It is one of the typical images of Hong Kong's booming property market. Standing in an estate agent's office, a Mandarin-speaking buyer from mainland China haggles with a Cantonese-speaking Hong Kong realtor about a luxury apartment.
The buyer has been lured by a leaflet handed out on the street as Hong Kong residents watch but he's angry at how the influx of money from across the border is making it difficult for anyone from the former British colony to buy an apartment.
Demand from the mainland, combined with historically low mortgage rates and restricted supply, has pushed home prices in Hong Kong up 45 per cent since the end of 2008.
More than one third of the higher-end property in Hong Kong was bought by mainland Chinese buyers in the first half of this year. Last year they bought a fifth of the higher-end properties available, and 15 per cent in 2008.
With this in mind, Hong Kong last month suspended offering residency rights to investors who buy property in the city as part of the government's increasingly desperate efforts to curb soaring property prices that have unsettled many residents.
Locals can no longer afford to buy homes and there are fears that social stability could be undermined by the huge influx of mainland Chinese buying apartments.
"Stabilising property prices is our top priority. We will not allow a bubble to be formed," Donald Tsang, the chief executive of the Hong Kong special administrative region of the People's Republic of China, said as part of his annual policy address.
"Many find it unnerving that property prices have kept rising and years of hard-earned savings cannot even cover a down payment."
Many mainlanders took advantage of a 2003 programme called the capital investment entrant scheme, which allows foreign investors to obtain residency once they invest HK$6.5 million (Dh3m) in Hong Kong property, shares or other assets.
It is an attractive place to live with a solid legal and accounting system, low taxes, a decent education system and health care, and a lifestyle famous around the region.
So far, more than 8,000 people have signed up, 80 per cent of them from mainland China.
Tu Yijuan, the manager of Shenzhen Overseas Education and Immigration Consulting Services, a company organising immigration for mainlanders keen to settle in Hong Kong, says speculation about the rule changes had led to a flurry of applications.
"Right before this statement, there was a crazy number of applications from people in Shenzhen, as many in one day as in a whole month before, because people heard about something happening and they wanted to be one step ahead," Ms Tu told Sohu.com.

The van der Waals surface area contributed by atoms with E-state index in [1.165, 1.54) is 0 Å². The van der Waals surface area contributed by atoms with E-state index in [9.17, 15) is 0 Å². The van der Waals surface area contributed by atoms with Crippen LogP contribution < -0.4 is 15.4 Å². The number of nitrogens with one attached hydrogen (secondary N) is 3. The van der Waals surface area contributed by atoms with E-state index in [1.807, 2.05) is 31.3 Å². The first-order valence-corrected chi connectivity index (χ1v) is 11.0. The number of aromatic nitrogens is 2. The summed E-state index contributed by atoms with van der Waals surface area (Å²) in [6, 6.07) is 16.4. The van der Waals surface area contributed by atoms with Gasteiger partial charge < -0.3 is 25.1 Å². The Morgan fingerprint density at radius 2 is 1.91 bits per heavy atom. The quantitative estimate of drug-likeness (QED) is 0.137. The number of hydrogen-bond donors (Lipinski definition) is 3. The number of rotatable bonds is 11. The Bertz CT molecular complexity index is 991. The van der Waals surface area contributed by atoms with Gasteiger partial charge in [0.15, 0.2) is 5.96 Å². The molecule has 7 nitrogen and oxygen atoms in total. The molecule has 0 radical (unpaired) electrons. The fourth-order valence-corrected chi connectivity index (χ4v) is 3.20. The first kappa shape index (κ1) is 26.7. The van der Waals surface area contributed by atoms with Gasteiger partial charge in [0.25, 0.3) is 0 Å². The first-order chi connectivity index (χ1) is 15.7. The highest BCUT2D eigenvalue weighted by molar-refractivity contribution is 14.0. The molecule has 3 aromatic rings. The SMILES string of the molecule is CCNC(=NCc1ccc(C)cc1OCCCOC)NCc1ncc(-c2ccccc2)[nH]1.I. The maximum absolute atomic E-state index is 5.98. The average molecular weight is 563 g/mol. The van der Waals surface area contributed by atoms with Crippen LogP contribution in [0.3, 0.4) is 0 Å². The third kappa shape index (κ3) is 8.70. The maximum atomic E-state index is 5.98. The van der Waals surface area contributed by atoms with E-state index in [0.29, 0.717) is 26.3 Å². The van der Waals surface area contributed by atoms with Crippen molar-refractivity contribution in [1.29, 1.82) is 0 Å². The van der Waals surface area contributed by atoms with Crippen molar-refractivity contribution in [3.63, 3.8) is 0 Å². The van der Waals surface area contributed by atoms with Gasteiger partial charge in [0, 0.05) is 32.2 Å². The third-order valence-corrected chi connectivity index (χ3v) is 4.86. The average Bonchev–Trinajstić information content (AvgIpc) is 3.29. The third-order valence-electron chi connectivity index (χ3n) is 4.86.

In one weekend in September, the number of used home sales in some of Hong Kong's biggest private housing estates jumped 90 per cent, despite the cooling measures, according to the city's biggest private property broker, Centaline.
But a closer look at the figures show immigration-linked purchases represent only 1 per cent of total property market turnover in Hong Kong. The government also emphasises the move is temporary as Hong Kong needs the mainland's input to thrive in the long term.
The territory's government has a major say in controlling the property market because it owns all of the land and decides when to release plots for auction. This year, there has also been a rise in stamp duty, an increase in the down-payment ratio needed to buy property and an acceleration in land sales.
To cool the overheating property market, Hong Kong authorities have been busy creating supply and Mr Tsang expects 61,000 new homes to come on to the market in the next three to four years. In the past 10 years, an average of 18,500 new homes were sold annually, he says.
The building and completion of homes almost doubled in the September quarter from the three months before, Hong Kong's transport and housing bureau says.
The completion of private residential units rose to 4,100 in the period, up from 2,100 in the second quarter and bringing the total to 11,100 so far this year, while the construction of private residential units increased to 5,100 in the third quarter from 2,500 in the previous quarter. That has taken the total to 11,700 units for the first nine months.
Shih Wing-ching, the chairman of Centaline, believes the bigger picture is more important. The property market in Hong Kong is heavily influenced by the mainland but the US dollar remains the deciding factor as the Hong Kong dollar is pegged to the greenback.
"Since there is no evidence showing the US is willing to pay back their billions of debts the only way to solve the problem is depreciation, and the Hong Kong dollar will depreciate as much as the US dollar. This means house prices will rise by the same amount," Mr Shih says.